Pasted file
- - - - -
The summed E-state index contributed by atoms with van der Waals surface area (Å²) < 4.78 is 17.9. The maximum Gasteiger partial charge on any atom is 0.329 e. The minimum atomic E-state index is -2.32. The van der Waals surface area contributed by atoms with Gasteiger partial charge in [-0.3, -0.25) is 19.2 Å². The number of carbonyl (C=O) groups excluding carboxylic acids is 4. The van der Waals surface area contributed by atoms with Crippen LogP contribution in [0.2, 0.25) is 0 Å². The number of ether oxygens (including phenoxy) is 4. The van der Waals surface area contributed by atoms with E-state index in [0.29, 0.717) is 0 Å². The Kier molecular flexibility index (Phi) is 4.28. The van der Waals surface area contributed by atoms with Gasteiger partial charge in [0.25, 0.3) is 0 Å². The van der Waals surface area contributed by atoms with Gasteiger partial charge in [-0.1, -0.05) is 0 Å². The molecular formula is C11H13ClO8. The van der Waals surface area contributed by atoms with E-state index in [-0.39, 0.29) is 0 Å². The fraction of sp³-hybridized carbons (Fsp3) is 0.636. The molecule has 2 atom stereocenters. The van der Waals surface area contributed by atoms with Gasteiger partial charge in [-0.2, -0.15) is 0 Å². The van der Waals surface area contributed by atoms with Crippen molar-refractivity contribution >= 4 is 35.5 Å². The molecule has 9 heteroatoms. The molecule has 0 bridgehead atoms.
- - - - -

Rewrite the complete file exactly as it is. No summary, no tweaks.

The summed E-state index contributed by atoms with van der Waals surface area (Å²) < 4.78 is 17.9. The maximum Gasteiger partial charge on any atom is 0.329 e. The minimum atomic E-state index is -2.32. The van der Waals surface area contributed by atoms with Gasteiger partial charge in [-0.3, -0.25) is 19.2 Å². The number of carbonyl (C=O) groups excluding carboxylic acids is 4. The van der Waals surface area contributed by atoms with Crippen LogP contribution in [0.2, 0.25) is 0 Å². The number of ether oxygens (including phenoxy) is 4. The van der Waals surface area contributed by atoms with E-state index in [0.29, 0.717) is 0 Å². The Kier molecular flexibility index (Phi) is 4.28. The van der Waals surface area contributed by atoms with Gasteiger partial charge in [0.25, 0.3) is 0 Å². The van der Waals surface area contributed by atoms with Gasteiger partial charge in [-0.1, -0.05) is 0 Å². The molecular formula is C11H13ClO8. The van der Waals surface area contributed by atoms with E-state index in [-0.39, 0.29) is 0 Å². The fraction of sp³-hybridized carbons (Fsp3) is 0.636. The molecule has 2 atom stereocenters. The van der Waals surface area contributed by atoms with Gasteiger partial charge in [-0.2, -0.15) is 0 Å². The van der Waals surface area contributed by atoms with Crippen molar-refractivity contribution >= 4 is 35.5 Å². The molecule has 9 heteroatoms. The molecule has 0 bridgehead atoms.